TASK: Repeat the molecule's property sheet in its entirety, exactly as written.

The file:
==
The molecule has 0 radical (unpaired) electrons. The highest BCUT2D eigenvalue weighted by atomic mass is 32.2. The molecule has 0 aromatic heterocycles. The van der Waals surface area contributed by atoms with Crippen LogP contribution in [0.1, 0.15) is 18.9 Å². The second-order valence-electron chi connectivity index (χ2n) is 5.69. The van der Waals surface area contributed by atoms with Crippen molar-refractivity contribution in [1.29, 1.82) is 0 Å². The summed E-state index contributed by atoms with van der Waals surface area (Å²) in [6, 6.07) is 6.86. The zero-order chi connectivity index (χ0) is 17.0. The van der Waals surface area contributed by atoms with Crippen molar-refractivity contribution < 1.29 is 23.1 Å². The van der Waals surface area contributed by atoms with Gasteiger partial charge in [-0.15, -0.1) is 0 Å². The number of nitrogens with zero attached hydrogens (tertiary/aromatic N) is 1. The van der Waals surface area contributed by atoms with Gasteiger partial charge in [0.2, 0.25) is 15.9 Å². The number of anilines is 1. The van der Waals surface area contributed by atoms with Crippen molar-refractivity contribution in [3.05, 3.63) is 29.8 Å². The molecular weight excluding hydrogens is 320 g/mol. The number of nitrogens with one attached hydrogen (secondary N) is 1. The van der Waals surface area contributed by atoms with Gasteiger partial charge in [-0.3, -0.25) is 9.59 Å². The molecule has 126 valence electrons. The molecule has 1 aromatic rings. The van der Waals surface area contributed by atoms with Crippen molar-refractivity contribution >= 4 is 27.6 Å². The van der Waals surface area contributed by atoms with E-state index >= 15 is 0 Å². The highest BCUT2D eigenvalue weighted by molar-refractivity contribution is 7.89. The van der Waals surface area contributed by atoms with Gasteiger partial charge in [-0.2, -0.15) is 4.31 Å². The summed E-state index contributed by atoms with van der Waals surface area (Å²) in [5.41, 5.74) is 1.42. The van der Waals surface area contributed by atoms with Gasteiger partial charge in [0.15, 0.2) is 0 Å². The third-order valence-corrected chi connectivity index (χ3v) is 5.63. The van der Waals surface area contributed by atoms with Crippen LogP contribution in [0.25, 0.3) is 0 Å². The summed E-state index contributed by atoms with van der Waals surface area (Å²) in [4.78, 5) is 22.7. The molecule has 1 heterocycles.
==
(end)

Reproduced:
The molecule has 0 radical (unpaired) electrons. The highest BCUT2D eigenvalue weighted by atomic mass is 32.2. The molecule has 0 aromatic heterocycles. The van der Waals surface area contributed by atoms with Crippen LogP contribution in [0.1, 0.15) is 18.9 Å². The second-order valence-electron chi connectivity index (χ2n) is 5.69. The van der Waals surface area contributed by atoms with Crippen molar-refractivity contribution in [1.29, 1.82) is 0 Å². The summed E-state index contributed by atoms with van der Waals surface area (Å²) in [6, 6.07) is 6.86. The zero-order chi connectivity index (χ0) is 17.0. The van der Waals surface area contributed by atoms with Crippen molar-refractivity contribution < 1.29 is 23.1 Å². The van der Waals surface area contributed by atoms with Gasteiger partial charge in [-0.15, -0.1) is 0 Å². The number of nitrogens with zero attached hydrogens (tertiary/aromatic N) is 1. The van der Waals surface area contributed by atoms with Gasteiger partial charge in [0.2, 0.25) is 15.9 Å². The number of anilines is 1. The van der Waals surface area contributed by atoms with Crippen molar-refractivity contribution in [3.05, 3.63) is 29.8 Å². The molecular weight excluding hydrogens is 320 g/mol. The number of nitrogens with one attached hydrogen (secondary N) is 1. The van der Waals surface area contributed by atoms with Gasteiger partial charge in [-0.3, -0.25) is 9.59 Å². The molecule has 126 valence electrons. The molecule has 1 aromatic rings. The van der Waals surface area contributed by atoms with Crippen molar-refractivity contribution >= 4 is 27.6 Å². The van der Waals surface area contributed by atoms with E-state index >= 15 is 0 Å². The highest BCUT2D eigenvalue weighted by molar-refractivity contribution is 7.89. The van der Waals surface area contributed by atoms with Gasteiger partial charge in [-0.2, -0.15) is 4.31 Å². The summed E-state index contributed by atoms with van der Waals surface area (Å²) in [5.41, 5.74) is 1.42. The van der Waals surface area contributed by atoms with Gasteiger partial charge in [0.15, 0.2) is 0 Å². The third-order valence-corrected chi connectivity index (χ3v) is 5.63. The van der Waals surface area contributed by atoms with Crippen LogP contribution in [0.25, 0.3) is 0 Å². The summed E-state index contributed by atoms with van der Waals surface area (Å²) in [4.78, 5) is 22.7. The molecule has 1 heterocycles.